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I share here one of the many striking accounts contained in Marlene Bateman Sullivan, Gaze into Heaven: Near-Death Experiences in Early Church History (Springville UT: CFI, 2013):
Marriner W. Merrill (1832-1906) — who served as both the first president of the Logan Utah Temple (1884-1906) and as an apostle (1889-1906) and who was the father of the scientist and apostle Joseph F. Merrill (1868-1952) — had a striking near-death experience of a very rare kind. During the time in which he perceived himself as being on the other side of the veil, he saw and spoke with a young woman to whom he had recently given a priesthood blessing. He was elderly and, at the time that he gave the blessing, he was himself quite ill.
Surprisingly, she asked him not to bless her to live. She said that, having lost both of her parents and having no close friends, she really had nothing special to keep her here. She wanted to join her mother. Elder Merrill found that both surprising and regrettable. He gave her a blessing nonetheless, though what he said in that blessing hasn’t been preserved.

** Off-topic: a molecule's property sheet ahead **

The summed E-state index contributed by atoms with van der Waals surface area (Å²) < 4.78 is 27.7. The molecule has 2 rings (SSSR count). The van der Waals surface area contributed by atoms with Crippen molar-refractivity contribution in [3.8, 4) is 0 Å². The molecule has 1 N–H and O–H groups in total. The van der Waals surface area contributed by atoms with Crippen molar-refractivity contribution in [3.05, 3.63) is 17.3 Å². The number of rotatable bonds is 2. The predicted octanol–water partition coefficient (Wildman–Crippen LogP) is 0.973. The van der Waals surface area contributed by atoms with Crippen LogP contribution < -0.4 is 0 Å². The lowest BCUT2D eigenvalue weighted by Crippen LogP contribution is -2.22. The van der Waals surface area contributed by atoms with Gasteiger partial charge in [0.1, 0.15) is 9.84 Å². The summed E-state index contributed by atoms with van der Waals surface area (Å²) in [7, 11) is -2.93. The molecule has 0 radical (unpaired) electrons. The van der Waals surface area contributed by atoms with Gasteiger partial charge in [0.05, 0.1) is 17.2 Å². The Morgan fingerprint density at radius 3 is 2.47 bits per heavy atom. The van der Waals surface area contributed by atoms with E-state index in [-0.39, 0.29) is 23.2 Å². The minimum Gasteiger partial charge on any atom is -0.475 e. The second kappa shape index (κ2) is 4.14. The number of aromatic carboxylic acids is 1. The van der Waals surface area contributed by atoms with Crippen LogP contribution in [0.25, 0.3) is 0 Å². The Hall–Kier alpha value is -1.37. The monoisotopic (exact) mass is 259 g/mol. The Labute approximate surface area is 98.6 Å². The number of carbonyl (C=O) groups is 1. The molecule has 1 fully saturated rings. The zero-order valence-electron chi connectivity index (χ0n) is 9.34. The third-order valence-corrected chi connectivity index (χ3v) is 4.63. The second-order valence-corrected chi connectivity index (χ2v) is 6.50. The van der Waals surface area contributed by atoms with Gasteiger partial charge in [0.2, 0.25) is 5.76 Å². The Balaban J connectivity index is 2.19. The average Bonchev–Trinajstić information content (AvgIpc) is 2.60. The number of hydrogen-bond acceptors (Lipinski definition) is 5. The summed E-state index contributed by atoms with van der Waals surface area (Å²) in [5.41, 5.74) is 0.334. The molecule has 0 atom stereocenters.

The quotation below comes from a recounting of the story by Elder Rudger Clawson, of the Council of the Twelve, as transcribed by J. Berkeley Larsen:
Brother Merrill went back to his bed, and later both he and the young lady died.
“They went over to the Other Side, and as Brother Merrill was walking down a sidewalk with some brethren, he met this young lady who said, ‘This is my mother; this is one of the reasons I wanted to come.’
“Well, it just so happens they both came back. They saw each other over there. They conversed together. They met other people they knew and talked to, then came back and both remembered the incidents. President Clawson said, ‘That is one of the most singular instances of this type in the history of the Church.’” (37-38)
This is indeed a very unusual case, although I think that I have at least two analogous accounts in my files. What is unusual about it? The fact that it was apparently shared, and that both of those who had the experience afterwards described it and described their interaction in it. This seems pretty strong corroboration. (Unfortunately, the M. W. Merrill account is second- or third-hand, which weakens it just a bit. Still . . .)